Above-ground water storagetower (photographed Wednesday, Jan. 3, 2018) of Parish Utilities of Ascension, which serves the city Donaldsonville, is one of the storage facilities overwhelmed by high demand that caused a water outage in the city, due to recent sub-freezing temperatures. The former Peoples Water Service Company was purchased last year by the parish.

Ever since Ascension Parish bought Peoples Water in Donaldsonville in the fall of 2016, the parish officials entrusted with operating the decades-old water system have embarked on a period of discovery about what they really got for taxpayers' dollars.

One of the big questions has been why the formerly private utility serving 3,200 customers primarily in the city limits of the west bank Ascension city has so much water being used and not paid for, so called "non-revenue water."

More than a year after Peoples Water purchase, parish officials trying to figure out whether it was a good deal

Ascension infrastructure director William Daniel recently told parish councilmen he thinks he knows at least part of the answer: old, inaccurate water meters.

"We think that our meters are not reading 100 percent correctly," Daniel told the Parish Council Utilities Committee last week. 

In one month last year, the former Peoples Water system, now known as Parish Utilities of Ascension, had losses of more than 24 million gallons per month, around 46 percent of the system's overall production. 

An aging system with old distribution pipes, leaks and losses from breaks has been one major consideration, but officials have suggested there was more going on, perhaps unpaid for usage.

A new report for January production backs up Daniel's latest conclusion, estimating that nearly 6.1 million gallons of the system's 19.1 million gallons in "non-revenue water" was missed because household meters weren't counting it.

In effect, the system's meters were under-billing some portion of its customers, previously unknown to them or the water system.

The finding is the latest hiccup for the parish-owned system, which has run into problems in recent months, including a brief and unexpected water shutdown from heavy demand during a cold snap in early January that shut several other smaller water systems.

Ascension official admits preparations lacking for the freeze; cold overwhelms Donaldsonville water plant

Some of the former Peoples Water meters have been in the field for 20 to 30 years, Daniel said, but only have their accuracy guaranteed for 10 years. In a later interview, Daniel said there was little chance the inaccurate meters were over-billing customers because the meters' calculations start with the amount of water flowing into the house and so can't count more than actually physically goes through the line.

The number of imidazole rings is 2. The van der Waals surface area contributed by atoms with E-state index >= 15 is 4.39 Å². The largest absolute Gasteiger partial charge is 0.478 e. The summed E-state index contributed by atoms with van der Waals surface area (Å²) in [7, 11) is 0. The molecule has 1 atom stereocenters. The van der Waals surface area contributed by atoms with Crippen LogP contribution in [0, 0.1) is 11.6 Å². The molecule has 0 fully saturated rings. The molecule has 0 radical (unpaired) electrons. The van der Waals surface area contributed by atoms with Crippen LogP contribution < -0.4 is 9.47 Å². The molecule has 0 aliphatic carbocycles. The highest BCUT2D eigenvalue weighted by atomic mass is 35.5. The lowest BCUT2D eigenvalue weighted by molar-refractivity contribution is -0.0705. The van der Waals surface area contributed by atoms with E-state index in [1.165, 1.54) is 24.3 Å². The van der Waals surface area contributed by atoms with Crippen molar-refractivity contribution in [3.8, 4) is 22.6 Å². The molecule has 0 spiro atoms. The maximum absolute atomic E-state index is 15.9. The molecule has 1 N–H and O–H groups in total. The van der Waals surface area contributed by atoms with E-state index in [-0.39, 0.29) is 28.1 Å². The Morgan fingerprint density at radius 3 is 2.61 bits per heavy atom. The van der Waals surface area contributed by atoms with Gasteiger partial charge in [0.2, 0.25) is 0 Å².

"According to the meter manufacturer, I don't believe you pay for more water than you get," Daniel said.

How many meters are inaccurate remains unclear. Based on his discussions with the meters' manufacturer, Daniel gave the committee a very rough estimate that 25 percent were under-billing usage but he acknowledged under questioning from the councilmen that the percentage could be far higher or lower.

What that percentage of inaccurate meters ends up being will affect how much water is actually lost due to under-billing. The administration plans to test a random sample of meters over the next 30 days to get a better idea of the situation. 

Daniel said the administration has also explored $900,000 in new meters for the system, which would be guaranteed for 20 years of accuracy. But that cost is yet another item in the parish's growing list of future upgrades for the water system.

The administration has been tasked with creating that list. The council wants it, as well as clear ideas about how much water the system makes and loses and how much that costs, so council members can determine whether and how much of a rate increase the city system needs.  

Daniel told the council committee he believes the system may have posted a small loss in 2017, around $20,000, but was really a money maker. That negative bottom line included costs to supply part of a parallel Ascension water district that previously had to its buy water. Still, Daniel said, major capital improvements are different matter from operational costs, though the big upgrades can be paid for over the decades. 

Daniel characterized the revelation about the faulty meters and the rough estimates of under-billing as an improvement in understanding the system's operations. But the administration hasn't figured out where the rest of the 19.1 million gallons in "non-revenue" water was going in January or in prior months. 

In addition to the under-billed water, the system lost another 4.9 million gallons in leaks, according to the January production report. But the remaining 8.2 million gallons in "non-revenue" water remained unaccounted for in that month.

Councilman Randy Clouatre, who chairs the Council Utilities Committee, welcomed Daniel's attempts to put the system's operations into clearer focus.

"Sometimes when you find out the truth and you trust what you see, it either scares you or makes you happy," Clouatre said. 

"That's correct," Daniel said. "Very good way of stating it."  

Follow David J. Mitchell on Twitter, @NewsieDave.